Find out how to avoid the Matthew 13 problem. Check out our new post at The Association of Christian Businesses website.
It is no longer enough to ask "How does my song sound?" or "Will radio play it?" In today's visual world, you need to also be asking, "How does this song look?"
Indeed, the platform for music has changed dramatically in just the past few years. Today, a Susan Boyle can become a worldwide phenomenon overnight because of YouTube.
And now, music videos will begin officially affecting the Hot 100:
"Billboard and Nielsen announced this week the addition of U.S. YouTube video streaming data to its platforms, which includes an update to the methodology for the Billboard Hot 100, the preeminent singles chart. The YouTube streaming data is now factored into the chart’s ranking, enhancing a formula that includes Nielsen’s digital download track sales and physical singles sales; as well as terrestrial radio airplay, on-demand audio streaming, and online radio streaming, also tracked by Nielsen." (See full story here.)
Groups such as OK GO saw the paradigm shift early on and focused more on how their music looked, creating captivating and creative music videos that caught the attention of both consumers and ad buyers. (See Wall Street Journal article here. Worth the read.) As the lead singer and guitarist for the band stated, "We're just moving out of the brief period—a flash in history's pan—when an artist could expect to make a living selling records alone."
It is past time for artists to think beyond the chords and guitar licks when they go into the recording studio. Artists should spend just as much time thinking about what props and locations they will need to create a memorable visual -- and possibly career-altering-- impression.
I am so happy to follow up my last post (some called, rant) with a good...great...no, EXCELLENT example of how a prominent Christian leader can handle the mainstream media. Norah O'Donnell and Charlie Rose did their dead-level best to trip up Pastor Rick Warren, but they failed miserably. Thank you Pastor Rick for making all Christians look smart, informed and Christ-like.
After nearly 25 years of representing well-known Christian authors, singers, speakers and other public figures, I am breaking my own unwritten rule today. After watching yet another prominent pastor/author being torn to pieces on a mainstream network, I must intervene. With very few exceptions, when a popular Christian personality sits for a “conversation” with a mainstream TV reporter, it never ends well. So I want to point directly to the elephant in the room. I want to talk directly to the most famous among us. I understand that your book publisher wants to schedule you on all the mainstream talk shows they can, theoretically, to sell more books. But let me clarify something your mother should have told you at a young age. “No” is a complete sentence.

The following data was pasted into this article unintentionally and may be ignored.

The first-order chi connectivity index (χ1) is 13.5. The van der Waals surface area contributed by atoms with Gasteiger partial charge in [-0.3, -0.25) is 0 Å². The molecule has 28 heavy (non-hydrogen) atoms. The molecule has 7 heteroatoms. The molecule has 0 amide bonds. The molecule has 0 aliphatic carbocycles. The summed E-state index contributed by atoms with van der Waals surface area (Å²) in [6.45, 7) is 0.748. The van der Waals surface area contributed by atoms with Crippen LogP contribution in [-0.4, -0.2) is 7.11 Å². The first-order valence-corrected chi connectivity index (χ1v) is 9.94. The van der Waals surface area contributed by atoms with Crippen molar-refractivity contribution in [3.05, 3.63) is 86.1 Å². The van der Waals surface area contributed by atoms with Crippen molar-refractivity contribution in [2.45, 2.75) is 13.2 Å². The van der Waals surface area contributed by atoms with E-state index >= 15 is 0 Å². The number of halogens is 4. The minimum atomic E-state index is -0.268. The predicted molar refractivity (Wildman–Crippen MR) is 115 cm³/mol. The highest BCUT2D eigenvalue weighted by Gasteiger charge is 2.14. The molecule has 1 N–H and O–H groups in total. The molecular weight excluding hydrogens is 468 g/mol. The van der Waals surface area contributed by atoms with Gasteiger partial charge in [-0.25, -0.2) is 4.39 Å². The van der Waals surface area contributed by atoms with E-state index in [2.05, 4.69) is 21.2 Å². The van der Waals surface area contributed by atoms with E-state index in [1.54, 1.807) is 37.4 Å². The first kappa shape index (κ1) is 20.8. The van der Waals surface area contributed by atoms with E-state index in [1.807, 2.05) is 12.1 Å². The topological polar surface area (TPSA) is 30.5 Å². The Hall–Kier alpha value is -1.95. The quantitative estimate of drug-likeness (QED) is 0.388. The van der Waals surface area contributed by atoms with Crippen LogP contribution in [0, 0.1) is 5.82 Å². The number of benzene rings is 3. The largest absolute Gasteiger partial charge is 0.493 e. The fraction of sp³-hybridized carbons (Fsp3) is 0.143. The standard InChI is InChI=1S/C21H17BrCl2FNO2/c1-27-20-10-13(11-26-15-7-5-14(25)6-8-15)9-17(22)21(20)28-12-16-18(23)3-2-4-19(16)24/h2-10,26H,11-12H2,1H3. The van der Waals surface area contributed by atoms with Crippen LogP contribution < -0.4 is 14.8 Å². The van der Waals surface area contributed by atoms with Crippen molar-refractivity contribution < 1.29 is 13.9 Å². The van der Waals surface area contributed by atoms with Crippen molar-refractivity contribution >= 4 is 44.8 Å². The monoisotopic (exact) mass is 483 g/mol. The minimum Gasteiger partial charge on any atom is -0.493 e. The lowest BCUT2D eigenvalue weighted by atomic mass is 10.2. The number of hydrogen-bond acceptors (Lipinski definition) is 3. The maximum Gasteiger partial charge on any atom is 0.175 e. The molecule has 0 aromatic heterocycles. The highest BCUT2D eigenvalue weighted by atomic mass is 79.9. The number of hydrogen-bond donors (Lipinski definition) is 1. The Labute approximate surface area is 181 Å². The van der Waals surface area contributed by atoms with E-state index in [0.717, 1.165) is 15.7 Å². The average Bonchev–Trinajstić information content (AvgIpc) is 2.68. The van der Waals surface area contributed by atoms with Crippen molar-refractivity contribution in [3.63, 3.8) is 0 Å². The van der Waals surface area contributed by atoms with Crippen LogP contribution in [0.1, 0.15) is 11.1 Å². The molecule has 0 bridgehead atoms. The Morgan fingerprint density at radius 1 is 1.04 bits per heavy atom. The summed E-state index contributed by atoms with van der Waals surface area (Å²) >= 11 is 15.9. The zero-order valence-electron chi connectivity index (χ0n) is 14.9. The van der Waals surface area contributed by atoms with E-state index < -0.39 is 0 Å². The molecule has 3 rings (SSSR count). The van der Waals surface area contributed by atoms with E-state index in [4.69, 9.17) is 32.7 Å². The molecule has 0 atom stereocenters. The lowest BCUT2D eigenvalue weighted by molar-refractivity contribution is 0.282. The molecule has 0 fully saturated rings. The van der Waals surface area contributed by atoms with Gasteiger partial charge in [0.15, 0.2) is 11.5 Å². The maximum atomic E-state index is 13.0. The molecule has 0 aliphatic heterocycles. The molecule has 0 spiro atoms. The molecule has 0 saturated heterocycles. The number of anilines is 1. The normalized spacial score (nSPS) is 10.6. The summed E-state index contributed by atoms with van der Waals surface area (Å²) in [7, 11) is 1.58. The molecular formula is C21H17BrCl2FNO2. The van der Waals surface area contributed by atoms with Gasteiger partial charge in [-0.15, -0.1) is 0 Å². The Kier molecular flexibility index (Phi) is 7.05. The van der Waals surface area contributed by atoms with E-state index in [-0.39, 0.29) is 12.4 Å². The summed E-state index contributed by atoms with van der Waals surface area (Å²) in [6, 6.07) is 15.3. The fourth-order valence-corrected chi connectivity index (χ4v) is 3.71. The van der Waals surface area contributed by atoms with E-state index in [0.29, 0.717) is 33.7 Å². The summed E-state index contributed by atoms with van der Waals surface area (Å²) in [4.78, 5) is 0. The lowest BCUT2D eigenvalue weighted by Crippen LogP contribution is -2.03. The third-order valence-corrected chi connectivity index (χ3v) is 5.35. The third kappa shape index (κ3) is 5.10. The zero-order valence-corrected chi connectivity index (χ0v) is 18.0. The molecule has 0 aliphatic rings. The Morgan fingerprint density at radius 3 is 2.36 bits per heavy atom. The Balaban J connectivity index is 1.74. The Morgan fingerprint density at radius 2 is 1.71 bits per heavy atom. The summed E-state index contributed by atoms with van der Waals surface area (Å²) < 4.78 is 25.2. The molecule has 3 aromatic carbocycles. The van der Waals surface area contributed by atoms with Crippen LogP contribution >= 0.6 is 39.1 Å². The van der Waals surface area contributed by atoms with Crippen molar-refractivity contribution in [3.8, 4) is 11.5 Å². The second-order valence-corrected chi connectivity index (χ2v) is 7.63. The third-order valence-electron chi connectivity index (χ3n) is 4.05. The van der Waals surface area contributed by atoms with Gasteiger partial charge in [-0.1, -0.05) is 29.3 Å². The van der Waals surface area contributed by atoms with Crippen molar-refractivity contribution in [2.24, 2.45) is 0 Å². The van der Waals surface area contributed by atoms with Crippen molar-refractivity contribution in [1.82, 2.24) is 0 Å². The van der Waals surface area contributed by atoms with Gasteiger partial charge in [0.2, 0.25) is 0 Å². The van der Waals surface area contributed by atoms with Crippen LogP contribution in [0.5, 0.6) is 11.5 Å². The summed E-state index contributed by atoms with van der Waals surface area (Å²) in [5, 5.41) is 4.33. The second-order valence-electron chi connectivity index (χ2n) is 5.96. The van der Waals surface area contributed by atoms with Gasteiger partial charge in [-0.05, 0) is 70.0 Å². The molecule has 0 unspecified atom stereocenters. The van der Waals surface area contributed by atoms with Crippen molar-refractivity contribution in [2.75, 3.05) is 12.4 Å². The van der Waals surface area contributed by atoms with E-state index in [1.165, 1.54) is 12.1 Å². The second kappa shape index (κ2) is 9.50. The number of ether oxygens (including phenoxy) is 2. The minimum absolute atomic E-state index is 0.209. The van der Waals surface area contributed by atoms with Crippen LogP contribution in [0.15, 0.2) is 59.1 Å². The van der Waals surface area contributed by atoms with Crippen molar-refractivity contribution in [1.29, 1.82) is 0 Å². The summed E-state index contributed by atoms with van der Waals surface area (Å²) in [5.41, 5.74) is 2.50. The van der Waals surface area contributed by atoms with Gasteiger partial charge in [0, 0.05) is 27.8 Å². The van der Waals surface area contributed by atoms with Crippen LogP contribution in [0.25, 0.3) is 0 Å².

Just say no. Stop it.
It doesn't matter how many people go to your church. It doesn’t matter how many watch you on TV on a weekly basis. The mainstream media is unimpressed. They will never, ever, ever, ever (emphasis) EVER like you. In fact, their goal too often is to make you look like a blithering idiot. And here's a newsflash: you will not sell more books by looking like a numbskull on TV. If anything, you will make the people who do love you and do buy your books question your thoughtfulness, intelligence and convictions. They may even question why they are going to your church or watching you on television. That's when your all-important appearance on the mighty mainstream media becomes what we call in the biz -- a bad PR move.
Is all mainstream media biased against Christians? Of course not. Probably only 99.988% of them. There are some that will play fair (and balanced), but for the most part, you should steer clear. Or at the very least, do some homework. Your publicist should tell you before any interview is booked what the topics will be, who the hosts will be as well as their biases and backgrounds. That information alone can give you some clue as to the tone of the potential interview. If anything smells fishy, then guess what, it is probably a fish. Probably a whole lake full of them. Just say no. I will never understand how you get talked into these things. And shame on the publicist that leads you to the slaughter. They should be looking out for you better than that. If you don’t have a public relations person who cares how you appear in public, then for heaven’s sake, fire them.
Not all press is good press. Look away from the mirror and stare at reality for just a sec. You may convince yourself that you are going to “sup with the sinners” as Jesus would do, but Jesus was also very clear to his disciples about what to do when their message fell on deaf ears. Read Luke 9:5 where Jesus says, "And wherever they do not receive and accept and welcome you, when you leave that town shake off [even] the dust from your feet, as a testimony against them." But I know what you're thinking. You want to represent Christ to the lost and dying world. That's a noble thought, and it can actually be done well sometimes with the proper preparation. Unfortunately, what you typically end up doing is making yourself, and therefore Jesus, look foolish. It not only doesn’t sell your book, it doesn’t sell His message either. Shake off the dust. Please. Stop.